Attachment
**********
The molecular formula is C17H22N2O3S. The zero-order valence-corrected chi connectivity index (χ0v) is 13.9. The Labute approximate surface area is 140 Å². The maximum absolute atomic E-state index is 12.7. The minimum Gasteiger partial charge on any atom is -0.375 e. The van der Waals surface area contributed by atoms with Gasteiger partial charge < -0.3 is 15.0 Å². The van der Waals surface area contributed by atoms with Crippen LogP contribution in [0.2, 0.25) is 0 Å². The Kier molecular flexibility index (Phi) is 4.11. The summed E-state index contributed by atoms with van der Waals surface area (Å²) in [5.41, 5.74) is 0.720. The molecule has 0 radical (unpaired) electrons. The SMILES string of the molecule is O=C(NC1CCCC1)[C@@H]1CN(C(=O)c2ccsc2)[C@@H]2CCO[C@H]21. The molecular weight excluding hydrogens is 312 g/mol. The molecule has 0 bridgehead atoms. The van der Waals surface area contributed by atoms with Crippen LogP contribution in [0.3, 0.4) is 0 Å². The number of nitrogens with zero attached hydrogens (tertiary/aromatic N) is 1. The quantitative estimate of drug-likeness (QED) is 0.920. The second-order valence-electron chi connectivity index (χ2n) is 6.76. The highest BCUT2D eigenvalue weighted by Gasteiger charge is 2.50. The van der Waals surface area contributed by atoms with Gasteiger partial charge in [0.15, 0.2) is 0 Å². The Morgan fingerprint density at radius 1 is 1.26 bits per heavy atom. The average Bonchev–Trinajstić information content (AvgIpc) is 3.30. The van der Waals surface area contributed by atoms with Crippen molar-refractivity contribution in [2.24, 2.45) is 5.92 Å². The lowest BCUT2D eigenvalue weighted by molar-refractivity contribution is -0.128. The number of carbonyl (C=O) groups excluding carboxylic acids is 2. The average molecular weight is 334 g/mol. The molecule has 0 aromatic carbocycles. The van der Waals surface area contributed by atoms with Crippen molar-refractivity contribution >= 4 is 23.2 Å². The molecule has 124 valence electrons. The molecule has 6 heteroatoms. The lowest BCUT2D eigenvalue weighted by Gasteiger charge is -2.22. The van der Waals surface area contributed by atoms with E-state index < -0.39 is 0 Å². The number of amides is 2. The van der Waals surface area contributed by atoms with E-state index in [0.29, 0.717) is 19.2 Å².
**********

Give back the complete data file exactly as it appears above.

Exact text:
The molecular formula is C17H22N2O3S. The zero-order valence-corrected chi connectivity index (χ0v) is 13.9. The Labute approximate surface area is 140 Å². The maximum absolute atomic E-state index is 12.7. The minimum Gasteiger partial charge on any atom is -0.375 e. The van der Waals surface area contributed by atoms with Gasteiger partial charge < -0.3 is 15.0 Å². The van der Waals surface area contributed by atoms with Crippen LogP contribution in [0.2, 0.25) is 0 Å². The Kier molecular flexibility index (Phi) is 4.11. The summed E-state index contributed by atoms with van der Waals surface area (Å²) in [5.41, 5.74) is 0.720. The molecule has 0 radical (unpaired) electrons. The SMILES string of the molecule is O=C(NC1CCCC1)[C@@H]1CN(C(=O)c2ccsc2)[C@@H]2CCO[C@H]21. The molecular weight excluding hydrogens is 312 g/mol. The molecule has 0 bridgehead atoms. The van der Waals surface area contributed by atoms with Crippen LogP contribution in [0.3, 0.4) is 0 Å². The number of nitrogens with zero attached hydrogens (tertiary/aromatic N) is 1. The quantitative estimate of drug-likeness (QED) is 0.920. The second-order valence-electron chi connectivity index (χ2n) is 6.76. The highest BCUT2D eigenvalue weighted by Gasteiger charge is 2.50. The van der Waals surface area contributed by atoms with Gasteiger partial charge in [0.15, 0.2) is 0 Å². The Morgan fingerprint density at radius 1 is 1.26 bits per heavy atom. The average Bonchev–Trinajstić information content (AvgIpc) is 3.30. The van der Waals surface area contributed by atoms with Crippen molar-refractivity contribution in [2.24, 2.45) is 5.92 Å². The lowest BCUT2D eigenvalue weighted by molar-refractivity contribution is -0.128. The number of carbonyl (C=O) groups excluding carboxylic acids is 2. The average molecular weight is 334 g/mol. The molecule has 0 aromatic carbocycles. The van der Waals surface area contributed by atoms with Crippen molar-refractivity contribution >= 4 is 23.2 Å². The molecule has 124 valence electrons. The molecule has 6 heteroatoms. The lowest BCUT2D eigenvalue weighted by Gasteiger charge is -2.22. The van der Waals surface area contributed by atoms with E-state index < -0.39 is 0 Å². The number of amides is 2. The van der Waals surface area contributed by atoms with E-state index in [0.29, 0.717) is 19.2 Å².